Nothing I could say would bring back those Dallas Police Officers.  Or the Pulse Nightclub patrons.  Or the shoppers at the Munich mall. No cute little blog post would make this political season any more palatable.  Or make our voting decisions any less gut wrenching come November.  Anything that spurred me to write felt trivial in these heavy times.

And so I've said nothing.  That's not to say that I've been doing nothing.  What I've been doing a lot more of these past two months is listening.  Really listening.  I've tried to hear the voices of the Black Lives Matter movement.  I've explored the complexity of emotion that law enforcement brings to each civilian encounter in this era of bold violence.  I've listened to members of the LGBT community talk about living with fierce hope and deep fear.  I've asked questions of gun owners (even the one in my own home) and tried to understand their perspective without initiating debate.

Just listening.  Not arguing or debating or judging.  Listening.

All that listening is work.  Hard work.  And, I believe, important work.

This two months of deliberate listening has broadened my perspective in some important ways.  I have come to understand that much, or maybe all, of what drives these big headline issues is one simple, and very old problem.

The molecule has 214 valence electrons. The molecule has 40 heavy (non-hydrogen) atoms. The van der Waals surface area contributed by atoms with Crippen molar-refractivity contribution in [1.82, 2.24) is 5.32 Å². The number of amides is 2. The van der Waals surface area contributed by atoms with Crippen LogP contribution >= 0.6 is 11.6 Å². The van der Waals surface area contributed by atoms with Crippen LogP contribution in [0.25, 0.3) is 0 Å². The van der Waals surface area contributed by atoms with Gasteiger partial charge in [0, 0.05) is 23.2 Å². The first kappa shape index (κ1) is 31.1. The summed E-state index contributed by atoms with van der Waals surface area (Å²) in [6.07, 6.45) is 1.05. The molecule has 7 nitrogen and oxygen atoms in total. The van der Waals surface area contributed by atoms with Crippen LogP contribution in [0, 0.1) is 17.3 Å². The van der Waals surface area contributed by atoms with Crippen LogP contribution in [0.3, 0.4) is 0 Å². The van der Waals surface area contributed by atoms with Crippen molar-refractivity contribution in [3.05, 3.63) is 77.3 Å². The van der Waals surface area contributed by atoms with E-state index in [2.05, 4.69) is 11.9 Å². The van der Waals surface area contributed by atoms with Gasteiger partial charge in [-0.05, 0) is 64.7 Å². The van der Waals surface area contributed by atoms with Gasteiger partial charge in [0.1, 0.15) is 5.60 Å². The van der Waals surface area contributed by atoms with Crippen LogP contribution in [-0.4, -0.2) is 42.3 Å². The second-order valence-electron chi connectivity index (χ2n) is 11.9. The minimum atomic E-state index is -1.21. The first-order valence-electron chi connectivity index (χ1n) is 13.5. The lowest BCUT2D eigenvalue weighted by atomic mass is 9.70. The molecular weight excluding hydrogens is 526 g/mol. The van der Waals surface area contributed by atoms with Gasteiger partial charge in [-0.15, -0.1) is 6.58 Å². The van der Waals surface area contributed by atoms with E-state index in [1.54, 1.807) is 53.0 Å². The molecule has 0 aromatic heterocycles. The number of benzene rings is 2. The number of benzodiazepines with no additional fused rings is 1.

People of color are fearing for their lives when they get pulled over for an expired registration tag.  Police officers are fearing for their lives in the most banal interactions with the public. Gay people are fearing for their lives when they display affection with their partner in public.  And gun owners are fearing for their lives because the world has gone crazy and the government will not protect them. 

Maybe you can relate to one of these statements.  Or maybe you think it's all bogus, unfounded fear and everyone needs to just chill out.  The point is not for us to pass judgement on the fear.  The point is that people, our fellow humans, are experiencing these very real feelings in the United States of America.  This is their story, their reality, their truth, regardless if you agree with it or not.